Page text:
1. Gary Varvel is as much of an embarrassment to this paper as he was to the Star. Yet another bible-thumping, scientifically-illerate, christo-fascist waste of human flesh, of which IN seems to have more than its fair share. A cheap Pence knock-off…with the exact same hair.

    1. Absolutely agree! A self-proclaimed business journal including this kind of anti-science (and therefore, anti-business) nonsense diminishes the value of the brand and disseminates exactly the wrong kind of information to keep Indiana on pace to succeed in years to come.

    2. Commander Bob P! So great to hear from you again. Please be sure to comment on the great work Micah Clark is doing with the BMV on suppressing the LGBT minority in IN. So well done. You all are doing the Lord’s work, truly.

  2. Great insights! Back in the 70’s, scientists were predicting another ice age! Then came global warming and now just climate change. Many scientists do not agree with man-made climate change. The media seems to focus only on the alarmists.

  3. “Let’s be honest, who has time to study climate science or test the data?” Not me. So I’ll just stick my head in the sand and rely on fairy tales. A lot of people view ignorance as a virtue, but not many articulate it as well as Varvel. Go back to drawing racist cartoons. I don’t know why the IBJ feels this viewpoint needs to be shared – certainly there are better justifications for pretending problems don’t exist.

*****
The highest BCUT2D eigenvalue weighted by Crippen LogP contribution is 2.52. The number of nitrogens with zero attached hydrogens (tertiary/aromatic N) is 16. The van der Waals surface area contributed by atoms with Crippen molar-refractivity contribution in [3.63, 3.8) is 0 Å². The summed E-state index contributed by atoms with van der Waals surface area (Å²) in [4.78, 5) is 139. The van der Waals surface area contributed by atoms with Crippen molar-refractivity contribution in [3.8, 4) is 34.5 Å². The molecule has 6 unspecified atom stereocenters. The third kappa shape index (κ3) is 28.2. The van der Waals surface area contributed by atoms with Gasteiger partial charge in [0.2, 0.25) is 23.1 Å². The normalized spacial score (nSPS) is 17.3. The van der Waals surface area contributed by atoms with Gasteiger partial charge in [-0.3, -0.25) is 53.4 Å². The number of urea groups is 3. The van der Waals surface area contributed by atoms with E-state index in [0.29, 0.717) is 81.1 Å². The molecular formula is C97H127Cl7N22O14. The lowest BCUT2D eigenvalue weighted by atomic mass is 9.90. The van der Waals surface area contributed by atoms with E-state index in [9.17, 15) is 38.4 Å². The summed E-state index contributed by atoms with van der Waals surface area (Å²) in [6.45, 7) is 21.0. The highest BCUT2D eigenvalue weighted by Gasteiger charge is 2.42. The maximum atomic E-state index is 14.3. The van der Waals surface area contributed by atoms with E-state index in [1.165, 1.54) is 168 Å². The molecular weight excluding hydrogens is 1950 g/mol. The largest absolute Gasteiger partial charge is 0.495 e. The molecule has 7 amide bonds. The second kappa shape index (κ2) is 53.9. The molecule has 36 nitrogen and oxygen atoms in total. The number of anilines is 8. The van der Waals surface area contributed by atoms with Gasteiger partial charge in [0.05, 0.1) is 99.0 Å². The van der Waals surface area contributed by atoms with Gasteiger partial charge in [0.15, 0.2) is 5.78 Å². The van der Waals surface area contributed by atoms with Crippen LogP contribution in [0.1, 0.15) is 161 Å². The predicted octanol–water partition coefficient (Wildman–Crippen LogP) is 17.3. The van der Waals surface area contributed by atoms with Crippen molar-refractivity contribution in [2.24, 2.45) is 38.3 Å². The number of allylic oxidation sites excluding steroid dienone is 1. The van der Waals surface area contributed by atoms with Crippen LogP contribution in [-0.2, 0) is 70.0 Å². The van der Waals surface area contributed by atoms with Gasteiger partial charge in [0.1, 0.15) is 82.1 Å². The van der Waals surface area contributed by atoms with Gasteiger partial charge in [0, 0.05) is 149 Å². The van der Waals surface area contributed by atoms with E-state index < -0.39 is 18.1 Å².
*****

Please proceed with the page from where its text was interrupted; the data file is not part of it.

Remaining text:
1. Mr. Varvel, you claim to have studied and taught the Bible. Did God not make us stewards of his creation? Are we not charged by Him with taking care of this gift he has created for us?

  4. How much do we really know about the weather? Even the 7 day forecasts are wildly inaccurate; temperature and precipitation reports differ greatly over fairly confined areas. If temperatures are said to be rising, why do I constantly see references to record highs that are back close to 100 years ago? Why are we setting records for low temperatures?
    What records are climate scientists using to compare today’s weather with that of centuries prior, let alone the 1950’s? My recollection is that it gets cold every winter, it gets hot every summer, it rains in the spring. Some years are better than others; some are worse. Maybe a 2 degree rise in the temperature will be catastrophic, but maybe it is just a return to more normal temperatures…how do they really know?

    1. Stephen, if you want to comment on settled science, perhaps you should read about climate change. Note that the concept looks at the average temperatures from the entire planet not temperatures reported by television talent. Don’t criticize what you know nothing about. Note also that down through the ages, religion has condemned scientists for heresy because they postulated scientific theories that conflicted with the then current religious dogma – Galileo and Darwin, etc. Now, science is being assailed by certain, but not all, religions. I hope you and others who share your religious beliefs will read more.

    2. Lester- I made no mention of religious beliefs. You mention average temperatures from the entire planet; where are those measurements taken, when are (and were) they taken, and what are they being compared with? My whole point is that scientists don’t know for certain what happened in the past, and they sure don’t know what is going to happen in the future. I have no problem with doing whatever we can to protect the environment, but mandating actions that can’t be proven to have any lasting effects makes no sense.